Around South Africa and a Study on Violence- Ashton Avent

On Wednesday, it was back to the grind. The group had classes in the hotel with speakers Kevin Corbin and Leon, a teacher at University of Cape Town.

Kevin was fascinating. He worked at First National Bank for 21 years, moving the ranking of the bank from fourth in the nation to number one. Then, he left to support the Amy Biehl Foundation. The Foundation works to keep kids off the streets and away from violence, while also trying to form programs to help kids coming out of juvenile delinquency to find a better path. He spoke about leadership qualities, like positivity and hard work and service. I really liked it (and it reminded me of my mother) when he kept saying, “You do good, and everything else falls into place.” Since his foundation is about keeping children away from violence, we also talked about how, even post-apartheid, there is still some anger and bitterness but forgiveness and reconciliation can triumph it. The Amy Biehl story is one of that exactly. She was an American student, came to South Africa to support the anti-apartheid movement. Driving some friends home one night, Amy was in the wrong place at the wrong time. There was a Pan-African Militant group rally, and she drove right into it. The rally became a mob, pulling her out of her car chanting their slogan one settler, one bullet! Amy was stoned and stabbed to death at 26 years old. Four young men were arrested for her murder.
Five years later, the government is trying to move past the hurt apartheid caused on both sides, and form the Truth and Reconciliation committee. The TRC tells the boys they won’t have to finish the 18 years left on their sentence if they apologize and show remorse. To their surprise, at their public apology, Amy’s parents showed up. They not only showed up, but spoke on the boys’ behalf, asking for them to be shown amnesty. The boys were released, and that’s when Amy’s parents started the foundation with the help of two of Amy’s murderers. Linda Biehl said on a CNN interview (paraphrased from what I remember) “This is what Amy wanted. She knew the risks she was taking when she went to South Africa and understood what the people were going through. She would have wanted us to forgive the boys and help them find a better life.” And when she was asked what she saw every time she looked at the man beside her, who helped kill Amy, she said “I see a man who suffered growing up, but now he has done magnificent things. He is a father, and through the foundation he helps thousands of children. You wouldn’t want all that potential rotting in jail, would you?”
My mother cried when I told her the story, and said “I wish that if something like that were to ever to happen to me, I’d be able to show God’s grace and forgiveness the way they did.” These are the lessons that stick with you. People tell you to be positive and look for the best in people, and it’s like yea yea, whatever. But this story proves the value and strength in being a good person, as well as the extents people will go to when under duress. There was actually a heated conversation in class about how the killers may not have immediately felt remorse, but the bottom line is we have NO IDEA what they went through. Not eating for days, walking miles to get anywhere since your house got taken and the being forced to move, then hearing, “It’s because of the white man.”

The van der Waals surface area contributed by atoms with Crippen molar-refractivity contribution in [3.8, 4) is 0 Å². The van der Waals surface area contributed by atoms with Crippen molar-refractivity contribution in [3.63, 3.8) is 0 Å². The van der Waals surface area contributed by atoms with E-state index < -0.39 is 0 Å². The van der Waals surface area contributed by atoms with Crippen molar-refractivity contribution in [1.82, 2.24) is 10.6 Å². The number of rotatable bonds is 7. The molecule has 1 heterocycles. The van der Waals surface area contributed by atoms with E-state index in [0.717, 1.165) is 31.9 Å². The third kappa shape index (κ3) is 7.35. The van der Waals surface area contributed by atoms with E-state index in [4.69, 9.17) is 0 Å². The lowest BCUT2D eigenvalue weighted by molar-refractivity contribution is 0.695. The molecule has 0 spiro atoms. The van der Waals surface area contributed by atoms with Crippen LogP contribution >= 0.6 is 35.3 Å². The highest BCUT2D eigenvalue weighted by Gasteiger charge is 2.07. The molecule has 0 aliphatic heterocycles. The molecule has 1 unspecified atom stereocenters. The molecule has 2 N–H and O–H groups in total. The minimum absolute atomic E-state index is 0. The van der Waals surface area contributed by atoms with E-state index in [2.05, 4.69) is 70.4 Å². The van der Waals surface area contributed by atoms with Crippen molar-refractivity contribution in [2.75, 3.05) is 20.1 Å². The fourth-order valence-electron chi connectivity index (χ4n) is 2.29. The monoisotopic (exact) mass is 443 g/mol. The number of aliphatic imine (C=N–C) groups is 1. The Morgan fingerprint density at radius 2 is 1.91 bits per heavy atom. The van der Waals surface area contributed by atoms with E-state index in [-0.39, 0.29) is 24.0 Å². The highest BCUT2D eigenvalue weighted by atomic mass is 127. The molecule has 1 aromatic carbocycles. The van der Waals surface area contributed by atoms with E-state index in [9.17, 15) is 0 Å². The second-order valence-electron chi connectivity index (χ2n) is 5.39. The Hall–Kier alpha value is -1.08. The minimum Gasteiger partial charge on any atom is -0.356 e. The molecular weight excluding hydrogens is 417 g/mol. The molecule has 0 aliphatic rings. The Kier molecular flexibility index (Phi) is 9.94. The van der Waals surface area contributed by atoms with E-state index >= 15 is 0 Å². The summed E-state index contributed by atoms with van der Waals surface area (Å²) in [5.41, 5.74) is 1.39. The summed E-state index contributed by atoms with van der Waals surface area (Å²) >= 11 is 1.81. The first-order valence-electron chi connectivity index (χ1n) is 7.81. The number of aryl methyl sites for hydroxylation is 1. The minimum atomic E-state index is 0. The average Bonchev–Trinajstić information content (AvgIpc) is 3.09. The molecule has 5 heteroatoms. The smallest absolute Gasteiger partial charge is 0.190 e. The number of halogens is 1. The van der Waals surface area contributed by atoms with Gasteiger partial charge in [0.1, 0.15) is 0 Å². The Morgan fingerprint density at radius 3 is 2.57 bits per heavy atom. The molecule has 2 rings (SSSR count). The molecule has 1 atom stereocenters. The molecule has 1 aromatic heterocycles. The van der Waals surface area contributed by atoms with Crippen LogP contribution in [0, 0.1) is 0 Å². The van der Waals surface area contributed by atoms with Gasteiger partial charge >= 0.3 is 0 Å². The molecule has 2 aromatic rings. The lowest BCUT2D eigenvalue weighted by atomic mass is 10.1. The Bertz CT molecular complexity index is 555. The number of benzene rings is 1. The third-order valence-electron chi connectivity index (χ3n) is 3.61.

Leon, a professor at UCT, brought two students with him to help his presentation. Where does violence stem from? Which came first, poverty or violence? It was a powerful talk about how desperate people do desperate things. How, when living impoverished, the desperate measures become the norm. Not only is it survival, but it is a way to rid yourself of frustration. It was a tough talk with tough questions, but it made a difference. They weren’t at a point where they were putting their studies I violence into effect, but hearing and reading about it was phenomenal.

On Thursday, life got fun again. The group was loaded onto a bus and rode through South Africa. First, we stopped in Faals Bay, known for not being Cale Town when settlers arrived. It was a cute little town we walked around for a little while that had an awesome art shop filled with items from local artists. I got an awesome candle stick (pictured below) for my first apartment next fall! Next stop was Boulders, a national park full of penguins playing on the beach! Tons of pictures were taken there. We drove from there to Cape of Good Hope, where we climbed up to a lighthouse on Cape Point. It was a doozy of a walk, but totally worth it (minus sweating for the rest of trip). Finally we hit up Hault Bay and took a boat to see Seal Island, a famed Shark Week location. It was a fun day running around like the tourists that we are, seeing the sights and taking pictures.

Still up in the trip is a Rugby match (Cape Town Stormers versus the Australia Reds) and our safari! So much to do, so little time.









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